WASHINGTON — A panel of scientists are urging a “reset” of the nation’s stalled nuclear waste management system and recommendations to manage and store the material that include using Yucca Mountain as a potential repository.
The proposals were included in a 126-page report, “Reset of America’s Nuclear Waste Management,” that addresses the buildup of highly radioactive waste from commercial power plants and military programs stranded at 75 sites around the country.
Scientists involved with the report were on Capitol Hill on Wednesday to discuss a way forward, or a reset of current management and policy to address the lack of safe storage for the waste.
The report, released in January, includes development of a consensus-based siting process, but one that would still include Yucca Mountain as a candidate.
The inclusion of the site located 90 miles northwest of Las Vegas would continue the travesty of the 1987 decision by Congress that singled out “Yucca Mountain as the only site to be considered for development of a national nuclear waste repository,” said Steve Frishman, a technical consultant to the state of Nevada.
He noted that state, local and tribal leaders, as well as business groups and environmentalists in Nevada, are staunchly opposed to permanent waste storage in Nevada, and claim that the site is unsafe despite Department of Energy studies and recommendations.
Opposition to Yucca Mountain has led to an impasse on storing nuclear waste.
“The site for the proposed Yucca Mountain repository was formally selected in 2002,” the reported noted. “Today, the fate of that site is in political limbo.”
The report further noted that there is “no clear path forward” to manage nuclear waste produced by commercial power plants.
The report compiled by scientists at Stanford University and George Washington University recommends taking the management of nuclear waste storage away from the DOE and creating either a new single-purpose nuclear waste management organization, or a non-profit corporation owned by the nuclear utility industry to handle the waste.
The proposals would take congressional approval and new laws to transfer funds collected from nuclear power companies to build facilities to store the waste.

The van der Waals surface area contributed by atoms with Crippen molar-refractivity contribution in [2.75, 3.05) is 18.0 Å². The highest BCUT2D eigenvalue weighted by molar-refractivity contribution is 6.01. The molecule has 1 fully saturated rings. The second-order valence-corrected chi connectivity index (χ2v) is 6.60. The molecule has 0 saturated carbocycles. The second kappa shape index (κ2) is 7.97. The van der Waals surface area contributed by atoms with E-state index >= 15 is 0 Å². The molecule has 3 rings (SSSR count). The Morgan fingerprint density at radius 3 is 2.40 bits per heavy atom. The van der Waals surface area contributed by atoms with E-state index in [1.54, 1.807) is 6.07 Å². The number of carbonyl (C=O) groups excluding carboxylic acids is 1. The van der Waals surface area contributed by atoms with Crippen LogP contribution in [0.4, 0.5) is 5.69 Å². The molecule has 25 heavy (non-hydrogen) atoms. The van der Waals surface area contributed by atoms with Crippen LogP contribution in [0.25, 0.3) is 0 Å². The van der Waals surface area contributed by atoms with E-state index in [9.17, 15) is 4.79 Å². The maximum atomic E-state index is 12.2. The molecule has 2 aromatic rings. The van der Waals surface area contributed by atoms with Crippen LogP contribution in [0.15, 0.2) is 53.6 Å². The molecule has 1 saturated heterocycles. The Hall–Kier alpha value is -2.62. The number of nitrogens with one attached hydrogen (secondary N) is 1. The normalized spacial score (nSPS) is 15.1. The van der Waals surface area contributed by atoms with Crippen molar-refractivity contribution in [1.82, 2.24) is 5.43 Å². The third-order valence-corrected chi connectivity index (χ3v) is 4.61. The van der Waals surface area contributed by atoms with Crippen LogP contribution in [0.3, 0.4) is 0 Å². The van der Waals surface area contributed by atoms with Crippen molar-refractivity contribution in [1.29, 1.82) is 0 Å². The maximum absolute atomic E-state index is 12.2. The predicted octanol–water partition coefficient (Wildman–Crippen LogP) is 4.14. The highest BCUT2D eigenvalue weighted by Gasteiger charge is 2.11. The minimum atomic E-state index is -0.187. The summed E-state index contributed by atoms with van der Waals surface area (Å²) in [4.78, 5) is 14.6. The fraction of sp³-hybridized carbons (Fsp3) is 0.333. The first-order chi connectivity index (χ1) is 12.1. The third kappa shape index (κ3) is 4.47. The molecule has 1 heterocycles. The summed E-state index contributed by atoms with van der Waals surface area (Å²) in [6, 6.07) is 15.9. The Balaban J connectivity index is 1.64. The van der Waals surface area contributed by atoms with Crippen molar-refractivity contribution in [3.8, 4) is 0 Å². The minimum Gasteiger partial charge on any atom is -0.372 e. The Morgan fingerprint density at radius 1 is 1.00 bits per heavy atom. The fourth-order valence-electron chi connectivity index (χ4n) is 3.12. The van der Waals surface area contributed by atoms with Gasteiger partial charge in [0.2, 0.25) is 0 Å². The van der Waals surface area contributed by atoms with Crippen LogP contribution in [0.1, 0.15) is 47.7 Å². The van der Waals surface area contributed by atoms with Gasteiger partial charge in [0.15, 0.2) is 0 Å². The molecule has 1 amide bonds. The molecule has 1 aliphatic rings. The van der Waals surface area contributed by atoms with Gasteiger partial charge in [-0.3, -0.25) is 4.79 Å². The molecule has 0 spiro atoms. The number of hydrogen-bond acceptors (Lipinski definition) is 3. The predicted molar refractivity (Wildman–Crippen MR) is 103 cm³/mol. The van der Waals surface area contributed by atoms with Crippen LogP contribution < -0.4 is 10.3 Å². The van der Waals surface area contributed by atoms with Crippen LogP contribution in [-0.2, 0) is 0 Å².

Many of the topics covered in the reset report were also covered, with differing emphasis, by the Blue Ribbon Commission on America’s Nuclear Future in 2012, Frishman said. The commission did not consider Yucca Mountain as a potential repository.
The report comes as Sen. Lamar Alexander, R-Tenn., plans a push in the Senate to resolve the three-decade impasse that has left nuclear waste piled up at generating plants across the country.
Alexander, chairman of the Senate Appropriations subcommittee on energy, had planned a bipartisan tour of Yucca Mountain on Friday, but was forced to postpone the bipartisan trip due to scheduling conflicts.
Energy Secretary Rick Perry and Nevada Sens. Catherine Cortez Masto and Jacky Rosen, both Democrats, were invited to travel with the delegation of six senators and DOE staffers to tour the tunnel bored into the geologic formation in Nye County.
Cortez Masto said she had planned to educate her colleagues on how the $19 billion that has been spent on the site with nothing to show for the money, and to emphasize the state’s objection to storing the nation’s stockpile of nuclear waste.
Only Nevada’s rural counties, including Nye County where the site is located, favor continuation of licensing hearings to determine if the location is safe for storage. The rural counties see development at Yucca Mountain as an economic boon that would provide tax revenue for schools and local governments.
Former Sen. Harry Reid, D-Nev., told the Review-Journal in an interview this month that Yucca Mountain would never be developed because of the astronomical cost to complete the facility. He suggested utility companies place the waste in dry casks and bury them on site.
Reid was instrumental in swaying President Barack Obama to withdraw funding that shelved the ongoing licensing hearings on DOE’s application to construct a repository at Yucca Mountain.
President Donald Trump has proposed restarting the licensing process in his past two budget proposals to Congress. The House also passed a law to streamline the procedure, but all attempts died in the Senate, which stripped out funding in spending bills and never took up the House bill.
If the licensing process restarts, Nevada has filed 218 “contentions,” or objections that would have to be settled before a construction permit is issued.
Experts testified before the House in 2016 that that process could take three to five years.
Meanwhile, two private groups have filed applications with the Nuclear Regulatory Commission for permits to build interim storage facilities in New Mexico and Texas.
Alexander said he favors developing interim storage sites while a strategy on permanent storage can be settled. He told his subcommittee last year that he views Yucca Mountain as part of the solution.